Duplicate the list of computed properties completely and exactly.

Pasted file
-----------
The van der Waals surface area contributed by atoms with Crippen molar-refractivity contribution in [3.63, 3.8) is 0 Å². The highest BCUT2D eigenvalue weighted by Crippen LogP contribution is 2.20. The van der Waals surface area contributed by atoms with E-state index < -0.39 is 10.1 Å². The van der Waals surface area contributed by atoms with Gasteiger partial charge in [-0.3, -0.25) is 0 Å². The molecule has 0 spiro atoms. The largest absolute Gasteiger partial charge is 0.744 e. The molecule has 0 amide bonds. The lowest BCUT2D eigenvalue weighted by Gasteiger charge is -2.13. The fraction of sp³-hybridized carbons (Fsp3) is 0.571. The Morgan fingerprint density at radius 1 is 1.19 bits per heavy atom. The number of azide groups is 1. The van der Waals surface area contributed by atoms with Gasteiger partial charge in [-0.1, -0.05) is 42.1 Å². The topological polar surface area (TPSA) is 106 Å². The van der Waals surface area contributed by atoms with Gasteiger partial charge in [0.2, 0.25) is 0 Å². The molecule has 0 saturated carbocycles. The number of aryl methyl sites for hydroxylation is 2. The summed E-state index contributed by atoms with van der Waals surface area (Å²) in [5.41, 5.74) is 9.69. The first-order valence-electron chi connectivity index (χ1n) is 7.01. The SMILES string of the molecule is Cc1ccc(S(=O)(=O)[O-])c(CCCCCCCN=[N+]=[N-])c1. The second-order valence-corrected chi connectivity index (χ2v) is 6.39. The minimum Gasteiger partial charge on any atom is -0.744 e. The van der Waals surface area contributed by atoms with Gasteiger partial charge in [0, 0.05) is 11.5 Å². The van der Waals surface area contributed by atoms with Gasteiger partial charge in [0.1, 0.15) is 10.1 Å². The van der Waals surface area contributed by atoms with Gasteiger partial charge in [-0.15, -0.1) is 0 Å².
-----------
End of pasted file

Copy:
The van der Waals surface area contributed by atoms with Crippen molar-refractivity contribution in [3.63, 3.8) is 0 Å². The highest BCUT2D eigenvalue weighted by Crippen LogP contribution is 2.20. The van der Waals surface area contributed by atoms with E-state index < -0.39 is 10.1 Å². The van der Waals surface area contributed by atoms with Gasteiger partial charge in [-0.3, -0.25) is 0 Å². The molecule has 0 spiro atoms. The largest absolute Gasteiger partial charge is 0.744 e. The molecule has 0 amide bonds. The lowest BCUT2D eigenvalue weighted by Gasteiger charge is -2.13. The fraction of sp³-hybridized carbons (Fsp3) is 0.571. The Morgan fingerprint density at radius 1 is 1.19 bits per heavy atom. The number of azide groups is 1. The van der Waals surface area contributed by atoms with Gasteiger partial charge in [-0.1, -0.05) is 42.1 Å². The topological polar surface area (TPSA) is 106 Å². The van der Waals surface area contributed by atoms with Gasteiger partial charge in [0.2, 0.25) is 0 Å². The molecule has 0 saturated carbocycles. The number of aryl methyl sites for hydroxylation is 2. The summed E-state index contributed by atoms with van der Waals surface area (Å²) in [5.41, 5.74) is 9.69. The first-order valence-electron chi connectivity index (χ1n) is 7.01. The SMILES string of the molecule is Cc1ccc(S(=O)(=O)[O-])c(CCCCCCCN=[N+]=[N-])c1. The second-order valence-corrected chi connectivity index (χ2v) is 6.39. The minimum Gasteiger partial charge on any atom is -0.744 e. The van der Waals surface area contributed by atoms with Gasteiger partial charge in [0, 0.05) is 11.5 Å². The van der Waals surface area contributed by atoms with Gasteiger partial charge in [0.1, 0.15) is 10.1 Å². The van der Waals surface area contributed by atoms with Gasteiger partial charge in [-0.15, -0.1) is 0 Å².